2) Stoker, dir. Park Chan-wook, USA/UK

What I said: "'Stoker' is a stone-cold masterpiece in terms of direction, cinematography, editing and sound design. The plot itself is perhaps predictable and lacking in the sorts of twists and turns many have come to associate with the director of the Vengeance trilogy and 'Thirst', but the way the story is told is of the highest order. Some of the transitions between scenes are simply incredible, notably a shot that seamlessly goes from an actresses hair to a field of grass. The plot basically amounts to: hyper-sensitive and isolated teen, India Stoker, is troubled after the death of her father and resents her cold, dissatisfied mother (Nicole Kidman). After the funeral her estranged uncle Charlie (Matthew Goode) turns up and decides to stay in their house - only he has a secret and is more than willing to murder to protect it. But what it's really about - in keeping with the title's allusion to Bram Stoker of Dracula fame - is sex and death, both by way of touching lady-necks. Chan-wook is looking at the ability of blood, violence and mortal danger to both repulse and attract us - examining the erotic power of horror. In this context it's only natural that, after a spate of murdering, India comes to associate carnal desire with bone-snapping acts of violence, whilst seeming to fall for her mysterious and deadly new surrogate daddy. In other words, there's a lot going on here."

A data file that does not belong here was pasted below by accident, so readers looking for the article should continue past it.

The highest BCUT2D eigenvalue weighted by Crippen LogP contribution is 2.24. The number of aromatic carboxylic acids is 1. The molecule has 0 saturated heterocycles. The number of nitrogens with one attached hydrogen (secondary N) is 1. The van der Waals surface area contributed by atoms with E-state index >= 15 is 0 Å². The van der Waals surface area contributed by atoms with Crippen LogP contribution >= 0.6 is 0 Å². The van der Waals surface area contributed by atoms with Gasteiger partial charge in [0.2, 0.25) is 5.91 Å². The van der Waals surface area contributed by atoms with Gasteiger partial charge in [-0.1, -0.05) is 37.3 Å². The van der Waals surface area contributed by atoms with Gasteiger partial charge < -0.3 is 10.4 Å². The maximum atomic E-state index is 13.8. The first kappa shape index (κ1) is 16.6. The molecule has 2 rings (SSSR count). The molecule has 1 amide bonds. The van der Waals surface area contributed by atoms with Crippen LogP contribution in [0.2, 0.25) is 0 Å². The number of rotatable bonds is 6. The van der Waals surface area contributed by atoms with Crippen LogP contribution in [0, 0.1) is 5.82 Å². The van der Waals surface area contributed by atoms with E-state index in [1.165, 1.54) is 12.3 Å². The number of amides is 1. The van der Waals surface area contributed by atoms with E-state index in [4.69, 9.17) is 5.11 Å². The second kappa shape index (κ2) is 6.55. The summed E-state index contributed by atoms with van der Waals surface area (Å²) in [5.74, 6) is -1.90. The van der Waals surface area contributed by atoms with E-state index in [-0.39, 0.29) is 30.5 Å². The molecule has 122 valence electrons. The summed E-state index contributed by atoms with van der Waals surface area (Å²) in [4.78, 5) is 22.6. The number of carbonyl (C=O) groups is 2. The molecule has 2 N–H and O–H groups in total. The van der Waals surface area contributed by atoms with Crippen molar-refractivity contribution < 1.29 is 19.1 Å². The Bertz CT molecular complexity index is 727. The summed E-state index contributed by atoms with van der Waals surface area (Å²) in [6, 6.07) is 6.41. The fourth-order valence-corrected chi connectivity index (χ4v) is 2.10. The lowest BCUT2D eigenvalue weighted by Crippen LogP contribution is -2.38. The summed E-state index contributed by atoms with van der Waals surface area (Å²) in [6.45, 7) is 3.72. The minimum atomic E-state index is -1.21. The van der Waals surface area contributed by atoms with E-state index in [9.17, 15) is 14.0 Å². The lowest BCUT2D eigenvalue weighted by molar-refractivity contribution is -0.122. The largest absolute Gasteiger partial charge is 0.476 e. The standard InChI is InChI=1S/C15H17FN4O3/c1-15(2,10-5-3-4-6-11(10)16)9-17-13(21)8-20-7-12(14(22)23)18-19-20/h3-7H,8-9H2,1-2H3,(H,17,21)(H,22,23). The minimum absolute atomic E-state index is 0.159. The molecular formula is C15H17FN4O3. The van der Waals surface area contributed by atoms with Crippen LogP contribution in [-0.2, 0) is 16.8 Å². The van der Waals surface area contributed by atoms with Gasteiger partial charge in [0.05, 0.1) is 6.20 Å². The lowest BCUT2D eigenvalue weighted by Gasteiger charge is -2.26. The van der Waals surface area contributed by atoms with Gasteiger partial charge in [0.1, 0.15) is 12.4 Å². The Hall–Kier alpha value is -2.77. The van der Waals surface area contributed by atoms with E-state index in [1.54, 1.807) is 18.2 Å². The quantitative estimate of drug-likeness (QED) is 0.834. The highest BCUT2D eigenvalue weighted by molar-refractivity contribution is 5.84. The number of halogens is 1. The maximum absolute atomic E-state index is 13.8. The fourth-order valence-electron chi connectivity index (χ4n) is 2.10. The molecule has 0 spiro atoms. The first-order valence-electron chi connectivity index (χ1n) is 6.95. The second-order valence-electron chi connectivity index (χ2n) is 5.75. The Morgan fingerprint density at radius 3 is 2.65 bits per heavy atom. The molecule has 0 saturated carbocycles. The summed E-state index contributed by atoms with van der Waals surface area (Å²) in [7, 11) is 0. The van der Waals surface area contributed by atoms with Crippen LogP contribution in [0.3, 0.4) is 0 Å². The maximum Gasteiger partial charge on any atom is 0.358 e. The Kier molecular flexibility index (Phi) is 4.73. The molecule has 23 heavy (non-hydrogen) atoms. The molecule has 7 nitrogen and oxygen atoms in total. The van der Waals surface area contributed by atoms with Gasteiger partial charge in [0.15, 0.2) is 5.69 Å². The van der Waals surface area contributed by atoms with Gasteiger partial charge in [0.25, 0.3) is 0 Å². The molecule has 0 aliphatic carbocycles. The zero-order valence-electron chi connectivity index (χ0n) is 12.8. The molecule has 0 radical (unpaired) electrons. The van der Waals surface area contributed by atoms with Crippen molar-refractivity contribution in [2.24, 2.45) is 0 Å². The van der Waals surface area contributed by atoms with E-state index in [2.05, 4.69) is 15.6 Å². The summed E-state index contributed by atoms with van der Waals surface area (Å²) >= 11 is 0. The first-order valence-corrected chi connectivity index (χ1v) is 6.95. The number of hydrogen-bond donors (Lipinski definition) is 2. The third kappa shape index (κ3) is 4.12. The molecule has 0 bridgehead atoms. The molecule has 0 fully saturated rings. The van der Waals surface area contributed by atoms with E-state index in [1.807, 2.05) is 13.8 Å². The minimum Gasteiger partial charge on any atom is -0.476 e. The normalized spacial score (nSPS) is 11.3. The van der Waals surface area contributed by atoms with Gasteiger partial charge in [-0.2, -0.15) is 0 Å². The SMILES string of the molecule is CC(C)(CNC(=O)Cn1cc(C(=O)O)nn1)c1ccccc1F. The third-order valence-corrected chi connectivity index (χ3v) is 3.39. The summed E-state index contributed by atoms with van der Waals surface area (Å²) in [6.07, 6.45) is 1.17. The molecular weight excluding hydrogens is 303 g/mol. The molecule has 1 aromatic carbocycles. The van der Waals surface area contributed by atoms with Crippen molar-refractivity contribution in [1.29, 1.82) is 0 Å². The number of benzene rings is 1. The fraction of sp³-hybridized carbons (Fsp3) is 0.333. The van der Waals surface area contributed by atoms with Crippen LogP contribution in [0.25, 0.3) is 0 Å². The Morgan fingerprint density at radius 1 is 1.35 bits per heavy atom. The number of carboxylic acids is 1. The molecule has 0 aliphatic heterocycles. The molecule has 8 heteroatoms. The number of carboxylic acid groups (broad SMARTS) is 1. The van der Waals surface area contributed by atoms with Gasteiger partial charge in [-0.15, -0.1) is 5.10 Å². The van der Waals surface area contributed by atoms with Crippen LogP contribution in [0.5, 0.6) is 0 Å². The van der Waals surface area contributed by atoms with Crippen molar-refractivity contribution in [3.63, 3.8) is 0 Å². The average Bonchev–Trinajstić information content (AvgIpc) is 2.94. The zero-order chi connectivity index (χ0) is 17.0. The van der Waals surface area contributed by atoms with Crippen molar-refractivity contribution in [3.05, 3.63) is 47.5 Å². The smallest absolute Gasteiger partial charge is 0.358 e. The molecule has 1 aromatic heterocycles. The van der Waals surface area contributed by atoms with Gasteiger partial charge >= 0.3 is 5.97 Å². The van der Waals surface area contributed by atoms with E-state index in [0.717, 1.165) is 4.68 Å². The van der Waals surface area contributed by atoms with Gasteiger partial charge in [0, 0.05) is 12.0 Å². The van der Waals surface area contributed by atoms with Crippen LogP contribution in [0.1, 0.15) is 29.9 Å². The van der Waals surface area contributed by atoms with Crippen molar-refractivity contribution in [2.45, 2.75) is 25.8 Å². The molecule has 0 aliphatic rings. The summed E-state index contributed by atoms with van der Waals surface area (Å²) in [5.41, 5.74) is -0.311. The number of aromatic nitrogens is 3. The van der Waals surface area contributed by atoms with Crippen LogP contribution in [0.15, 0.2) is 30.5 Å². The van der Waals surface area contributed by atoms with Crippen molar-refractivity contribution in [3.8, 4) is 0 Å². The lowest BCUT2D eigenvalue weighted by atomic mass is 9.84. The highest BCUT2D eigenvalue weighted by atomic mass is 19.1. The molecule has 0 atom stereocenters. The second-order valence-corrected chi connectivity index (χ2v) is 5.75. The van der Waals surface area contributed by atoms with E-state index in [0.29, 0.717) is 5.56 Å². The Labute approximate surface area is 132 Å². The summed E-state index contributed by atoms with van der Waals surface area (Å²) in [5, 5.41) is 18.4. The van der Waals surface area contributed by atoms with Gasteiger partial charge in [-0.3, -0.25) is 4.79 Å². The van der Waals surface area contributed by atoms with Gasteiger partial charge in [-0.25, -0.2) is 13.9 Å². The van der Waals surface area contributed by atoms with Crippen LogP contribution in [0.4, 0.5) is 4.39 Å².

I pretty much cover why I loved 'Stoker' in the excerpt above. As with 'Gravity', it's a technical achievement of the very highest order - in this case due to incredibly imaginative, seamlessly implemented editing choices and especially terrific sound design. There's also a really visceral quality to the whole thing which will come as no surprise to fans of Park Chan-wook's previous Korean language movies, with sweat, dirt, blood and sex ever-present characters alongside a brilliant cast of actors - each of whom I've seen many times before and never been struck by. But here Matthew Goode is a sinister force of nature, Nicole Kidman is deliciously watchable as the protagonist's cold mother, and Mia Wasikowska is brilliant too, seemingly channelling early-90s Winona Ryder to perfection. I always describe it to people as a vampire movie without any vampires, due to its fascination with the awakening of female sexual desire and the relationship between sex and death, as well as the fact that Goode places his (apparently massive) hands around the necks of his victims. It's a fairly straightforward movie on a plot level, but there's a lot going on under the surface of 'Stoker', which makes it such a rich and rewarding experience.

1) Frances Ha, dir. Noah Baumbach, USA